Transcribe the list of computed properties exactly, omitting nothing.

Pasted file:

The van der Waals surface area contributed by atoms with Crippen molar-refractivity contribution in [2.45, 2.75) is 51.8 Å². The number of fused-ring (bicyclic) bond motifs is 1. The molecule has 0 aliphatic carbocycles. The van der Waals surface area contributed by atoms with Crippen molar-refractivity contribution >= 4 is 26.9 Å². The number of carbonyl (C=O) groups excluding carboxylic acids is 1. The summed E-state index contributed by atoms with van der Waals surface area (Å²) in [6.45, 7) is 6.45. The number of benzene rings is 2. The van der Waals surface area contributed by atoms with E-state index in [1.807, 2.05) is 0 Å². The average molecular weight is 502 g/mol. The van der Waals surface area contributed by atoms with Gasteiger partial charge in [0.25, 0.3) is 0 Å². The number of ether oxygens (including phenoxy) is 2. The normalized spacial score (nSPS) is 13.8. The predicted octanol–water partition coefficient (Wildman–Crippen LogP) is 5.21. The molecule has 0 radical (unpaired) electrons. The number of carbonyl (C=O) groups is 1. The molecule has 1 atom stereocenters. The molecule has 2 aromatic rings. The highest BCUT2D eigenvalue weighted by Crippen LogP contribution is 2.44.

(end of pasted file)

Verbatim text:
The van der Waals surface area contributed by atoms with Crippen molar-refractivity contribution in [2.45, 2.75) is 51.8 Å². The number of fused-ring (bicyclic) bond motifs is 1. The molecule has 0 aliphatic carbocycles. The van der Waals surface area contributed by atoms with Crippen molar-refractivity contribution >= 4 is 26.9 Å². The number of carbonyl (C=O) groups excluding carboxylic acids is 1. The summed E-state index contributed by atoms with van der Waals surface area (Å²) in [6.45, 7) is 6.45. The number of benzene rings is 2. The van der Waals surface area contributed by atoms with E-state index in [1.807, 2.05) is 0 Å². The average molecular weight is 502 g/mol. The van der Waals surface area contributed by atoms with Gasteiger partial charge in [0.25, 0.3) is 0 Å². The number of ether oxygens (including phenoxy) is 2. The normalized spacial score (nSPS) is 13.8. The predicted octanol–water partition coefficient (Wildman–Crippen LogP) is 5.21. The molecule has 0 radical (unpaired) electrons. The number of carbonyl (C=O) groups is 1. The molecule has 1 atom stereocenters. The molecule has 2 aromatic rings. The highest BCUT2D eigenvalue weighted by Crippen LogP contribution is 2.44.